I set a constant at the same time the cookie was created

define('CONSTANT', true);
return setcookie('cookiename', 'cookie value goes here', time() + 60 * 60 * 24 * 30, '/');

I can then immediately do something by:

if(isset($_COOKIE['cookiename']) || $_COOKIE['cookiename'] || defined('CONSTANT') && CONSTANT)

@Robert Rocha 2015-02-20 00:51:46

Your script's setcookie() function runs when the web browser requests the page for the first time, in your case the reload. This cookie is stored in the users browser and isn't available to your script running on the server until the next request, or in your case the next reload.

Upon the next request the browser sends that cookie to the server and the array $_COOKIE will have the value that you initially set and the browser sent back upon the second request.

@Will Soares 2014-01-05 22:18:30

Using ob_start() and ob_flush() you can send the cookie to client and retrieve it in the same run time. Try this:

setcookie('uname', $uname, time() + 60 * 30);
echo "Cookie value: " . $_COOKIE['uname'];

@Paul DelRe 2014-05-16 13:29:53

This doesn't seem to work (PHP 5.4 w/ nginx). Can you please expand?

@Jason McCreary 2010-07-12 16:17:20

$_COOKIE is set when the page loads, due to the stateless nature of the web. If you want immediate access, you can set $_COOKIE['uname'] yourself or use an intermediate variable.

For example:

if (isset($_COOKIE['uname'])) {
    // get data from cookie for local use
    $uname = $_COOKIE['uname'];
else {
    // set cookie, local $uname already set
    setcookie('uname', $uname, time() + 1800);  

@pathfinder 2013-03-28 02:14:13

this does not make the cookie accessible before a page refresh... see Mark Baker's answer further down for that :)

@Jason McCreary 2013-03-28 14:13:33

That's not true. I've made the assumption, based off the OP's code, that they use $uname in their script. Whereas Mark Baker uses $_COOKIE['uname'] directly.

@pathfinder 2013-03-28 18:06:57

I'm sorry I said it a bit wrong. For my purposes, which are for an asynchronous script, setting $_COOKIE did not actually set the cookie and send it back to the browser (I needed the cookie there too), it only made it available in my script. You need to use setcookie() too, which Mark Baker's answer does. Plus his code is a lot shorter and more useful to people coming here from a google search.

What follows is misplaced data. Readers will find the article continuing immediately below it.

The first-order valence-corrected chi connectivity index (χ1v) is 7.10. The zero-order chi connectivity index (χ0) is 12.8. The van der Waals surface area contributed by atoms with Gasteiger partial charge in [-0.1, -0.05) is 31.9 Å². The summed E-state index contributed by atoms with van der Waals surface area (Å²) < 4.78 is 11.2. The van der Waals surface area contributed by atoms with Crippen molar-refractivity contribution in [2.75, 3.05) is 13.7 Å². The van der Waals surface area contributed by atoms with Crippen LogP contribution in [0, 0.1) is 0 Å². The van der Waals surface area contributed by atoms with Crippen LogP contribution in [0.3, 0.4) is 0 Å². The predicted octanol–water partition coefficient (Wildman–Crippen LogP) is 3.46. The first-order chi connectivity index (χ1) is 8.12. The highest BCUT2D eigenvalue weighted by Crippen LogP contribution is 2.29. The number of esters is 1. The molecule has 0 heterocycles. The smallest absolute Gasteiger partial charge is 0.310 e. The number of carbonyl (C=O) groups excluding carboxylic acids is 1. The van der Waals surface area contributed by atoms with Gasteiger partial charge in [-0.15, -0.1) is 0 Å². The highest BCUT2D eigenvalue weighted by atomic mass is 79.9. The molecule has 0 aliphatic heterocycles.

@Jason McCreary 2013-03-29 17:54:05

I use setcookie(). This answer may not meet your exact needs. But that doesn't make it wrong. The OP and SO have found this answer to be useful.

@Pratik 2015-12-09 04:36:10

You mean to say. to access cookie value , Page(php file) needs to be accessed twice. 1st time to set cookie, and 2nd time to access the set cookie. Correct?

@Isthar 2017-01-26 15:51:19

I don't understand why this answer is marked as "the answer". It doesn't explains how to use the cookie directly, and the code provided is like the same OP posted. After setcookie() in that code it is not possible to access $_COOKIE['uname']

@Mark Baker 2010-07-12 16:18:10

The cookie isn't set until the response is sent back to the client, and isn't available in your PHP until the next request from the client after that.

However, when you set the cookie in your script, you can do:

setcookie('uname', $uname, time()+60*30);
$_COOKIE['uname'] = $uname;

@dawoodman71 2015-07-21 22:12:26

Very simple solution. Thanks!

@martinedwards 2015-09-24 15:19:31

Great stuff. I wonder how the second line sets the expiry time when it's not passed in?

@Mark Baker 2015-09-24 15:21:53

@martinedwards The second line doesn't set any expiry time.... it's set for the duration of the request; in exactly the same way that a cookie value passed in with a request from a browser exists for the duration of the request

@Shan 2015-11-23 07:52:55

@MarkBaker Simple Solution !! Thanks a lot

@Pratik 2015-12-09 04:36:34

You mean to say. to access cookie value , Page(php file) needs to be accessed twice. 1st time to set cookie, and 2nd time to access the set cookie. Correct?

@Pratik 2015-12-09 04:59:39

Please elaborate difference between your answer and Jason McCreary's

@Isthar 2017-01-26 15:52:02

This is a bad practice as @witrin suggests later.